Anti-intellectualism is nothing new, especially among lower level ESL teachers in Thailand, yet there are many legitimate criticisms of “academia” in every field.
I would suggest using empirical evidence or experience and common sense is not an either/or type of situation, but use of both is often optimal. Experience can be a great teacher, but it is obviously limited to the little world we have personally experienced. It is also limited due to a variety of observation and analysis biases each one of us has. Reading books, journals or attending courses allow us to learn about far more of the world than the specific situations from our own specific perspective. While there is a whole bunch of BS and poorly designed research published in academia, good academic work tends to let us explore nuances and complexities that can be useful.
For example, let us say you find technique 1 works in your classroom while technique 2 does not. It is likely you will think technique 1 is good and technique 2 is bad and will use this information in your career. Technique 1 worked well in your classroom, but it might be because it fit the context you were teaching in and might not fit a different context. If you learn the theories behind the techniques you might be able to determine in which situations technique 1 is likely to be successful while technique 2 is not. But you might also see technique 2 is not necessarily “bad” but could work well in a different context.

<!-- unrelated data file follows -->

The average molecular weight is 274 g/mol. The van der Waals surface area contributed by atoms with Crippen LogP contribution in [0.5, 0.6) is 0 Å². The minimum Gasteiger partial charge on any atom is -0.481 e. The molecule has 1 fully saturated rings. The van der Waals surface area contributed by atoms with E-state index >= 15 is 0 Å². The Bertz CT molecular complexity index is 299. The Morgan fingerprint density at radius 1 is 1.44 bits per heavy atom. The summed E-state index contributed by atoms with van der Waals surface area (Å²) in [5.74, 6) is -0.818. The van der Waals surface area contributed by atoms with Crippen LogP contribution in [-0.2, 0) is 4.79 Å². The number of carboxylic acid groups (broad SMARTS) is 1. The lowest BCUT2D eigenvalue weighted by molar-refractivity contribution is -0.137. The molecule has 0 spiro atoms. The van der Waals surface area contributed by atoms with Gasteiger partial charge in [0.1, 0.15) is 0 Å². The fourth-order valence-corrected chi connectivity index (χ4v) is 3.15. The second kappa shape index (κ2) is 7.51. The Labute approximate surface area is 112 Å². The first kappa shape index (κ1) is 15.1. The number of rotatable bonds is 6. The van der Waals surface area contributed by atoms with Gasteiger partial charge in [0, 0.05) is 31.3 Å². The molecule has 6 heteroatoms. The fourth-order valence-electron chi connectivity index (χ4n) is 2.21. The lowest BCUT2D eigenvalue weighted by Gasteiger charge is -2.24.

Learning a foreign language is difficult, and something few NES English teachers have actually done. All academic research is limited and you will not find simple answers to complex questions in a single article. If you are serious about having a teaching career, I would suggest you get as much education and experience in your field as possible.
While we can find exceptions, the empirical/academic studies indicate in almost every profession salary and income are strongly and positively related to higher levels of education and experience, indicating the market tends to reward us for both. Go ahead and argue against the market if you like, but I don’t like your chances. I don’t think taking a course or reading some academic journals articles will make you a “good” teacher, but I seriously doubt it will make you a worse teacher.